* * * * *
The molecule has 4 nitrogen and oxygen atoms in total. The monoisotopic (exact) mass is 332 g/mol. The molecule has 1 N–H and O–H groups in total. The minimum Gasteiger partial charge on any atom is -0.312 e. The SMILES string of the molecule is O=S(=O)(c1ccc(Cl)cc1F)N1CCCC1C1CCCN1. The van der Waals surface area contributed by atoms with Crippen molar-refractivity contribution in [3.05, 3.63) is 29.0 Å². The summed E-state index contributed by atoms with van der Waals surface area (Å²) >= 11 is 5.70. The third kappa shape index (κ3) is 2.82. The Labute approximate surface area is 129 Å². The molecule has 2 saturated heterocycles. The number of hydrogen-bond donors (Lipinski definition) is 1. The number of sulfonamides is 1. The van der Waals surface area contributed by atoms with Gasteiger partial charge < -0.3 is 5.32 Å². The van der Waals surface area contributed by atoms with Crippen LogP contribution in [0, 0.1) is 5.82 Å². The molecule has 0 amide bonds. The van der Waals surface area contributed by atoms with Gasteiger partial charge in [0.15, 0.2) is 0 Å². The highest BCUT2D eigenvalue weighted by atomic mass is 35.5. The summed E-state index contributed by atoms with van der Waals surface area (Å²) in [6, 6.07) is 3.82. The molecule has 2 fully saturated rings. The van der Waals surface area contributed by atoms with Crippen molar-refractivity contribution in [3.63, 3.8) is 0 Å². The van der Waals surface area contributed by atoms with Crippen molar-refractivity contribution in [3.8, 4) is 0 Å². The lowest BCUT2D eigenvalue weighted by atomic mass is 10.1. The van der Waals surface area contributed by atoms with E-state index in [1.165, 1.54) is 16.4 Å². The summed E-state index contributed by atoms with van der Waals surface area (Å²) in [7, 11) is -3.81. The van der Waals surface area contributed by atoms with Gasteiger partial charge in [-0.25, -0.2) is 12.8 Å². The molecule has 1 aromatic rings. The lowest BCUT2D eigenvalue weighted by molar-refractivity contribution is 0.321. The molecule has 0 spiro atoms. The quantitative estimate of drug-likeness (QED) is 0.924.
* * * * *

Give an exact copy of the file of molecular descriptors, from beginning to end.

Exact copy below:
The molecule has 4 nitrogen and oxygen atoms in total. The monoisotopic (exact) mass is 332 g/mol. The molecule has 1 N–H and O–H groups in total. The minimum Gasteiger partial charge on any atom is -0.312 e. The SMILES string of the molecule is O=S(=O)(c1ccc(Cl)cc1F)N1CCCC1C1CCCN1. The van der Waals surface area contributed by atoms with Crippen molar-refractivity contribution in [3.05, 3.63) is 29.0 Å². The summed E-state index contributed by atoms with van der Waals surface area (Å²) >= 11 is 5.70. The third kappa shape index (κ3) is 2.82. The Labute approximate surface area is 129 Å². The molecule has 2 saturated heterocycles. The number of hydrogen-bond donors (Lipinski definition) is 1. The number of sulfonamides is 1. The van der Waals surface area contributed by atoms with Gasteiger partial charge < -0.3 is 5.32 Å². The van der Waals surface area contributed by atoms with Crippen LogP contribution in [0, 0.1) is 5.82 Å². The molecule has 0 amide bonds. The van der Waals surface area contributed by atoms with Gasteiger partial charge in [0.15, 0.2) is 0 Å². The highest BCUT2D eigenvalue weighted by atomic mass is 35.5. The summed E-state index contributed by atoms with van der Waals surface area (Å²) in [6, 6.07) is 3.82. The molecule has 2 fully saturated rings. The van der Waals surface area contributed by atoms with Crippen molar-refractivity contribution in [3.63, 3.8) is 0 Å². The van der Waals surface area contributed by atoms with Crippen molar-refractivity contribution in [3.8, 4) is 0 Å². The lowest BCUT2D eigenvalue weighted by atomic mass is 10.1. The van der Waals surface area contributed by atoms with E-state index in [1.165, 1.54) is 16.4 Å². The summed E-state index contributed by atoms with van der Waals surface area (Å²) in [7, 11) is -3.81. The van der Waals surface area contributed by atoms with Gasteiger partial charge in [-0.25, -0.2) is 12.8 Å². The molecule has 1 aromatic rings. The lowest BCUT2D eigenvalue weighted by molar-refractivity contribution is 0.321. The molecule has 0 spiro atoms. The quantitative estimate of drug-likeness (QED) is 0.924.